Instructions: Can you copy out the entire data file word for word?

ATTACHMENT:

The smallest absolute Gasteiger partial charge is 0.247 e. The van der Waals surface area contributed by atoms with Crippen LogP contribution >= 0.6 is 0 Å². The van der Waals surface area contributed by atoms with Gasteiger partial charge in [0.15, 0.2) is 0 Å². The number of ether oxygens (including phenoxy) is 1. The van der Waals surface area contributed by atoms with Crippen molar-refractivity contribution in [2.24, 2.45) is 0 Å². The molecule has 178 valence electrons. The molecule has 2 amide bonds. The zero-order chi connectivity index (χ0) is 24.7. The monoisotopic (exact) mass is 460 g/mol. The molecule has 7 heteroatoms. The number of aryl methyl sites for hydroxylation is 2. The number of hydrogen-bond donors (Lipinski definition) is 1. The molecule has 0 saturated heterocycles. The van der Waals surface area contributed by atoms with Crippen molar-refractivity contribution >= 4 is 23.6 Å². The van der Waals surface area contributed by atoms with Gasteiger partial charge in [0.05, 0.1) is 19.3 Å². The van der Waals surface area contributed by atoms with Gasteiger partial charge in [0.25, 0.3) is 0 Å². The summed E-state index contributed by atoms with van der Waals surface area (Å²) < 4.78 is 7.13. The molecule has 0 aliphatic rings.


The smallest absolute Gasteiger partial charge is 0.247 e. The van der Waals surface area contributed by atoms with Crippen LogP contribution >= 0.6 is 0 Å². The van der Waals surface area contributed by atoms with Gasteiger partial charge in [0.15, 0.2) is 0 Å². The number of ether oxygens (including phenoxy) is 1. The van der Waals surface area contributed by atoms with Crippen molar-refractivity contribution in [2.24, 2.45) is 0 Å². The molecule has 178 valence electrons. The molecule has 2 amide bonds. The zero-order chi connectivity index (χ0) is 24.7. The monoisotopic (exact) mass is 460 g/mol. The molecule has 7 heteroatoms. The number of aryl methyl sites for hydroxylation is 2. The number of hydrogen-bond donors (Lipinski definition) is 1. The molecule has 0 saturated heterocycles. The van der Waals surface area contributed by atoms with Crippen molar-refractivity contribution >= 4 is 23.6 Å². The van der Waals surface area contributed by atoms with Gasteiger partial charge in [0.05, 0.1) is 19.3 Å². The van der Waals surface area contributed by atoms with Gasteiger partial charge in [0.25, 0.3) is 0 Å². The summed E-state index contributed by atoms with van der Waals surface area (Å²) < 4.78 is 7.13. The molecule has 0 aliphatic rings.